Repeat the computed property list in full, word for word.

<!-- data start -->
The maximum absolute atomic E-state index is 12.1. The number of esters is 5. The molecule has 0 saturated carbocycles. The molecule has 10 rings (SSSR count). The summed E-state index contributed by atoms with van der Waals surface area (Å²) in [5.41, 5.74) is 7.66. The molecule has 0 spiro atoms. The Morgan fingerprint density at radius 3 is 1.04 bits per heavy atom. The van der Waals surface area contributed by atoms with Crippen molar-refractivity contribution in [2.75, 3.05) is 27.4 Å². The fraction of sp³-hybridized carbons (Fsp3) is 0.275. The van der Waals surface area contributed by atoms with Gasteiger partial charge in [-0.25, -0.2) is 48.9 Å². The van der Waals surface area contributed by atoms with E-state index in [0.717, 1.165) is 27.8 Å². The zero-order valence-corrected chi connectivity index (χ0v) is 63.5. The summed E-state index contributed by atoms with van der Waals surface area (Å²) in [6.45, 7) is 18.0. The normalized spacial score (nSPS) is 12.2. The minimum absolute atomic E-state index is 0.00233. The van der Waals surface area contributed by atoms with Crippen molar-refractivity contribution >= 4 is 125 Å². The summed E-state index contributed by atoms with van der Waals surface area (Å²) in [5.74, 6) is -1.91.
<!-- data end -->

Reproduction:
The maximum absolute atomic E-state index is 12.1. The number of esters is 5. The molecule has 0 saturated carbocycles. The molecule has 10 rings (SSSR count). The summed E-state index contributed by atoms with van der Waals surface area (Å²) in [5.41, 5.74) is 7.66. The molecule has 0 spiro atoms. The Morgan fingerprint density at radius 3 is 1.04 bits per heavy atom. The van der Waals surface area contributed by atoms with Crippen molar-refractivity contribution in [2.75, 3.05) is 27.4 Å². The fraction of sp³-hybridized carbons (Fsp3) is 0.275. The van der Waals surface area contributed by atoms with Gasteiger partial charge in [-0.25, -0.2) is 48.9 Å². The van der Waals surface area contributed by atoms with E-state index in [0.717, 1.165) is 27.8 Å². The zero-order valence-corrected chi connectivity index (χ0v) is 63.5. The summed E-state index contributed by atoms with van der Waals surface area (Å²) in [6.45, 7) is 18.0. The normalized spacial score (nSPS) is 12.2. The minimum absolute atomic E-state index is 0.00233. The van der Waals surface area contributed by atoms with Crippen molar-refractivity contribution >= 4 is 125 Å². The summed E-state index contributed by atoms with van der Waals surface area (Å²) in [5.74, 6) is -1.91.